perhaps, he words his demands in the diminutive: And now, Israel,
what does Hashem your G-d ask of you? Only to fear Hashem... -
paraphrasing Chazal: With regard to Moshe, it is a small matter -
namely, that since the mitzvah to fear Hashem was in fact written
with regard to fearing Moshe as well, he makes light of it, not wanting
to seem as if what he was asking for was any great deal.
In this context, it perhaps behooves us to mention that the "G-dly
fear" mentioned by Rabbi Akiva is in no way saying that man be
equated with Hashem. What he is saying is that we can include fear
of a Torah scholar in the mitzva to fear Hashem because our fear of
the Torah scholar derives itself and emanates from our fear of
Hashem. We fear a great Sage not because of the man, but because
of Hashem's Torah which is within him. Contrary to some other
religious leaders, Jewish Sages do not have the power to arbitrarily
"change the law" based on the ever-changing moral code of man.
They do not on their own decide what is right and what is wrong; that
is the domain of Hashem. They are merely the "spectacles" through
which the light of the Torah is refracted and clarified to each
generation. There is, however, no room within the halachic framework
for personal bias.
Oznayim La-Torah points out that the above verse ("And now
Israel...") comes right after Moshe's description of the sin of the
Golden Calf, and how he interceded on their behalf and Hashem
forgave them. Rashi explains that what Moshe means is, "Even
though you have done all this, Hashem still loves you. All He asks is
that you fear Him..." The Torah is teaching us, says the Oznayim La-
Torah, the correct attitude with which to approach teshuva
(repentance): First and foremost - put your past behind you! Our
Sages say (Bereishis Rabbah 21:6) that the word "ve-ata, and now,"
implies teshuva. What they mean is that in order to do teshuva, the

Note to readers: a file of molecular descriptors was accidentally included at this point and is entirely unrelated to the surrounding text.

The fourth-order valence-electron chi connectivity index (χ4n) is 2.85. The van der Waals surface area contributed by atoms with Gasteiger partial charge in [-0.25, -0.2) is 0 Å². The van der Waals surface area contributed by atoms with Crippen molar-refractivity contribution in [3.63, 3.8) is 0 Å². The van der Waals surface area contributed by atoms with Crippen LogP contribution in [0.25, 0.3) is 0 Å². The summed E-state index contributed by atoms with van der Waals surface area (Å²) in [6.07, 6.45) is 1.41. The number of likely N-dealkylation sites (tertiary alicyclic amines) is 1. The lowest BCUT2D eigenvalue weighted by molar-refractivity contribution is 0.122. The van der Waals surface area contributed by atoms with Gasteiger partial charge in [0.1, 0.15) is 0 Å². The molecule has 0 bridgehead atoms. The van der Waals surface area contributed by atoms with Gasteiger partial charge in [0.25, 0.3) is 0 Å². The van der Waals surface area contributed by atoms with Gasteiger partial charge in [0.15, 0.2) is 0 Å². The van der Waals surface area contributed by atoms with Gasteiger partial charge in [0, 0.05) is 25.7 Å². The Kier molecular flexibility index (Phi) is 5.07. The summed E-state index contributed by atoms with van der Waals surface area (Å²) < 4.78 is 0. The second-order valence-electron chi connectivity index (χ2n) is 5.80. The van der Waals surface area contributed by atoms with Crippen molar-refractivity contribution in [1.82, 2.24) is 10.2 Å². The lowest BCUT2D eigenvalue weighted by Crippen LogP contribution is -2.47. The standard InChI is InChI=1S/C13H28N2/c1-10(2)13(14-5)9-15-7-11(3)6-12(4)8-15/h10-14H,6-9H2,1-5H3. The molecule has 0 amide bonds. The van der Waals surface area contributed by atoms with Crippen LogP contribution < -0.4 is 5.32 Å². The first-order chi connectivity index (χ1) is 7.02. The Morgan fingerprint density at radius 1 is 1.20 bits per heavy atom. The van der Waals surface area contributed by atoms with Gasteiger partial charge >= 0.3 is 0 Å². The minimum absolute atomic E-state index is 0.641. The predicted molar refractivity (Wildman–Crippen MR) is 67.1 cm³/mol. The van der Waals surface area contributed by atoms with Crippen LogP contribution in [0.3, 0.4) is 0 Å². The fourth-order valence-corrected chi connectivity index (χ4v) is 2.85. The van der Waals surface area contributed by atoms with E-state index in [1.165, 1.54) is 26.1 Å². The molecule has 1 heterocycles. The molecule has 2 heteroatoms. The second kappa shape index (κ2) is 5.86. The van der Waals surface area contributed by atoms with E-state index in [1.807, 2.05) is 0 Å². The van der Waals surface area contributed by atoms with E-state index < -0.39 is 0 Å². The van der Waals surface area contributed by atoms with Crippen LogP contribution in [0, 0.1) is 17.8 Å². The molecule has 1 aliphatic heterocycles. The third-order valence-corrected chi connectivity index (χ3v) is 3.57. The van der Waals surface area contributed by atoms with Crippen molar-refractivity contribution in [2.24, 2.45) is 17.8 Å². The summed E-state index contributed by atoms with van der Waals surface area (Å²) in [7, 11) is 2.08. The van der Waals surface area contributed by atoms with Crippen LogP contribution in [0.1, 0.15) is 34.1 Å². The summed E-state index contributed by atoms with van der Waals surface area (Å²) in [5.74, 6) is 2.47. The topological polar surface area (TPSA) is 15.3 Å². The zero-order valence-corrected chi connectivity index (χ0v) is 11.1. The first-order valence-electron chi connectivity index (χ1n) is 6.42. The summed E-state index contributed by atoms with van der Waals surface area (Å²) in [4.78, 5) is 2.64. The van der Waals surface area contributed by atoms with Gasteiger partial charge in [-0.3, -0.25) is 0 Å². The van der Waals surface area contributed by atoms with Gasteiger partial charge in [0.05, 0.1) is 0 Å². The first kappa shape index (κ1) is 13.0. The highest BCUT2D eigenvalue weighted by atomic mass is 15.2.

first step one must take is to pull himself out of his past into the
present. As long as he harps on his past faults and failures, he will
never be able to attain the "fresh start" attitude so critical to change
and transformation. It is only when we put the past aside, and
address the present (and the future) with enthusiasm and positive-
energy, that we can possibly hope to accomplish today what we failed
so miserably to achieve yesterday.
It is in this context, he says, that yir'as Shamayim is a "small matter."
We must approach it with the simplicity of the moment, and not with
the complexity of a lifetime, as we are so prone to do. He is not
suggesting we simply "sweep the dirt under the carpet;" at some later
stage it is imperative that we go back and address past faults, both
to ask for forgiveness, and to learn from our mistakes. To do so
immediately, however, can often impede the energy and enthusiasm
which are so critical to change. Thus, he says, for now - just live for
Have a good Shabbos.
****** This week's publication is sponsored by Mr.
Hershey Weinberg, in memory of his father, R' Meshulam
Zalmen ben R' Yisrael Avraham z"l. ******
Text Copyright © 2002 Rabbi Eliyahu Hoffmann and Project Genesis, Inc.